It was a lovely warm Wednesday evening in September, and Cycle Mata was due to be sworn in the following morning. So I decided to join in the celebrations at my favourite watering hole in Chainda, the Just One More.
‘Hi Kalaki!’ said a few voices as I stepped inside. ‘How did you vote?’
‘I voted for Donchi Kubeba,’ I laughed, ‘at three different polling stations.’
‘Ha ha!’ they all hooted, raising their glasses. ‘Come and join us!’
‘Hang on a minute,’ I said, ‘I’m looking for somebody.’ I had already spotted my young friend
Sishuwa sitting at the end of the bar. ‘Sishuwa Sishuwa Sishuwa!’ I exclaimed, as I gave him a high five, ‘You were right after all! How did he do it? What’s the opinion from Oxford ?’ Oxford
‘A double Lavelle for Kalaki,’ Sishuwa called to the barman, ‘and a dry sherry for me!’
‘Hah!’ I cackled, ‘you never find dry sherry here!’
‘He keeps a bottle for me under the counter,’ explained
, as the barman poured the drinks. Oxford
‘A little bit of
right in the middle of Chainda!’ I exclaimed. Oxford
‘That’s right,’ he chuckled. ‘Now that Nyamasoya is gone, the good times are back! Away with chibuku and tujilijili! We shall all be drinking Mosi Gold with whisky chasers!’
‘You never answered my question,’ I said. ‘How did he do it?’
‘Try to be more precise, Kalaki. How did who do what?’
‘How did Cycle Mata win?’
‘That’s the wrong question?’
‘What? He won, didn’t he?’
‘No,’ said Sishuwa calmly. ‘It was Nyamasoya who lost. Cycle Mata was just the accidental recipient. Cycle Mata didn’t do anything except go round the country making strange hiccupping noises into the microphone. Nobody understood what he was trying to say, so he didn’t annoy anybody.’
‘But when they cheered, he cheered!’
‘Exactly,’ he agreed. ‘And when they snarled, he snarled. He was very reflective of the mood of the people. People saw themselves in him. If he had said anything definite, he could easily have annoyed them.’
‘And Nyamasoya managed to annoy them?’
‘Shot himself in the foot,’ declared Sishuwa, as he took a delicate sip of his sherry.
‘By insulting Cycle Mata?’ I suggested
‘He gives as good as he gets,’ laughed Sishuwa.
‘By destroying the new constitution?’
‘A constitution can’t collect votes!’
‘He annoyed them by trying to bribe them to vote for him! All that sugar and mealie-meal, corrupting the youth with tujilijili, chitenges for everybody!’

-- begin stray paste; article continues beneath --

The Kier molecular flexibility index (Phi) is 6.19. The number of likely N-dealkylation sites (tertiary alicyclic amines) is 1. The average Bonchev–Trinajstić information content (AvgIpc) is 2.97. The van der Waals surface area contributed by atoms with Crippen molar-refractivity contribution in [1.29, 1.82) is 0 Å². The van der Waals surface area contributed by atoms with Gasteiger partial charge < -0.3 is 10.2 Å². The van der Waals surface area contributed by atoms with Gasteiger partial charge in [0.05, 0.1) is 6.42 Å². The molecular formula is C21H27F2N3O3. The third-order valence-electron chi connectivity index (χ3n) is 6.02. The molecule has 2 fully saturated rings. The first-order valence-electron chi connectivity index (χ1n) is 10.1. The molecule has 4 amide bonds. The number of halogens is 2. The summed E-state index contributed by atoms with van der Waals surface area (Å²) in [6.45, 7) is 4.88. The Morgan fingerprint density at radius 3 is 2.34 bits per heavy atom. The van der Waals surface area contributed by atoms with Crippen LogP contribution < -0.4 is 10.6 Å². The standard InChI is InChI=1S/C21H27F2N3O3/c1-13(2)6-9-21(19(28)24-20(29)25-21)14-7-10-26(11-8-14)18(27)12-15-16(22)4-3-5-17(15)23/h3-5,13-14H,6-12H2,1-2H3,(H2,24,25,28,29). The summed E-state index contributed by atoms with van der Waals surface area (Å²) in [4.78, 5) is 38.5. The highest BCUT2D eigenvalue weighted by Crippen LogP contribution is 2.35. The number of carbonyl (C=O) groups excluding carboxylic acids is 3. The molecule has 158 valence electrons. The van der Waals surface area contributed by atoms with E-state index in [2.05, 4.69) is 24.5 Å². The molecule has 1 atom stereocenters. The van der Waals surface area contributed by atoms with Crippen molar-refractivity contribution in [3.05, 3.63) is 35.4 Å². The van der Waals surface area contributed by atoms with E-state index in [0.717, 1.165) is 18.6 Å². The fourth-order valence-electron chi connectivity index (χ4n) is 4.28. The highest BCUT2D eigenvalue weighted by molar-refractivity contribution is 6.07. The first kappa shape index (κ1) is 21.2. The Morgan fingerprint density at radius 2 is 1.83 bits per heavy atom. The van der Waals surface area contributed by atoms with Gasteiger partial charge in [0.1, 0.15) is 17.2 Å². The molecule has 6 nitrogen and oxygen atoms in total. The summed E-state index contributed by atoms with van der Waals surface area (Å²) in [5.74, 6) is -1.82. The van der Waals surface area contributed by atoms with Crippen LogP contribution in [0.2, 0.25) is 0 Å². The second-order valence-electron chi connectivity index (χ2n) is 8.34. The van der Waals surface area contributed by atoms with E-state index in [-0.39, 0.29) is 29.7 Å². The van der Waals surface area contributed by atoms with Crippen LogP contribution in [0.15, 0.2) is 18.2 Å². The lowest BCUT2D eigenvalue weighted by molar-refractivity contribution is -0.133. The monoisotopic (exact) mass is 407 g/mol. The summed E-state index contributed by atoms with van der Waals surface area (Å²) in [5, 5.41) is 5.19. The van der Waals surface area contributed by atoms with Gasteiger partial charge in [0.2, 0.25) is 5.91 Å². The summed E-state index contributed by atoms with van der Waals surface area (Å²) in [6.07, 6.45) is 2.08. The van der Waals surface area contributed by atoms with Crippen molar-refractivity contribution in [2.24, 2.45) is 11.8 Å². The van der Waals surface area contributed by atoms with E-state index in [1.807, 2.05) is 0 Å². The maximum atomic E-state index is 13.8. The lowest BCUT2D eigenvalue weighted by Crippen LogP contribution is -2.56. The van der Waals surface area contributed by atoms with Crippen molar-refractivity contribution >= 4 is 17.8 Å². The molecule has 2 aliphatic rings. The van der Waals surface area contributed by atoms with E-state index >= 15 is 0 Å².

‘What a puritan you are, Kalaki,’ laughed Sishuwa. ‘You can’t annoy people with bribes! They love them! Chitenge everywhere! In the end everybody had chitenge dresses, chitenge shirts and chitenge suits, chitenge curtains and chitenge bedding. Cycle Mata told them to enjoy it all, and even dressed his own dog in blue chitenge!’
‘So what was the problem? Why did Nyamasoya lose?’
Sishuwa pointed to a very thin old man, sitting by himself in a dark corner, sipping a glass of water. ‘Go and ask him. He knows. He’ll tell you.’
We both walked over to this fellow. ‘Tinkaleko pansi, mdala?’ I said.
‘Feel free,’ he replied graciously, raising his bony hand in the direction of two chairs.
‘We were just wondering, mdala,’ I began, as we sat down, ‘why, would you say, that Nyamasoya lost?’
‘He lost because of all the lies,’ he replied. ‘Twenty years of lies. We ask for higher wages, there was no money. We wanted medicines in hospital, there was no money. School books, no money. We were reduced to complete starvation, but still there was no money.’
I looked at the old man, wearing an old tattered trilby hat and threadbare suit. Terribly thin, just skin and bone. His eyes were sunken.
‘How they lied,’ his dry voice rattled. ‘They had the money all the time, the Movement for Multi Deception, fat and rich. When they want our vote, suddenly there is money everywhere. Billions of it! Trillions of it!’
‘What about you, mdala, how did you survive?’
‘Survive? Survive? How could I survive? Thirty years I paid in for a pension, but when I asked for it, there was nothing. My wife, she died in childbirth. My daughter, gone to prostitution. My son, went mad and long since gone. Grandchildren, dead from malnutrition. Me, I was once an Assistant Secretary in the Ministry of Agriculture. Now I’m a dead man walking.’
‘You voted against them?’
‘We all rose up against them! We are the ghost voters! Two million of us! We kept our voters cards. We all came back to vote.’ I looked into his eyes, there was nothing there. As he rose to go, I saw the green mildew on his ragged suit. I saw the white bone of his ankle as he walked out through the door, out into the night, in the direction of Leopards Hill.
‘Christ Almighty!’ I said, as a shiver went down my spine. ‘I need another brandy!’
‘I was more right than I realized,’ said Sishuwa, as we reached the bar. ‘We were saved by our ancestors!’
‘I thought we’re supposed to be a Christian country!’
‘We are,’ he said, as the glass shook in his hand, ‘and yesterday was Judgment Day.’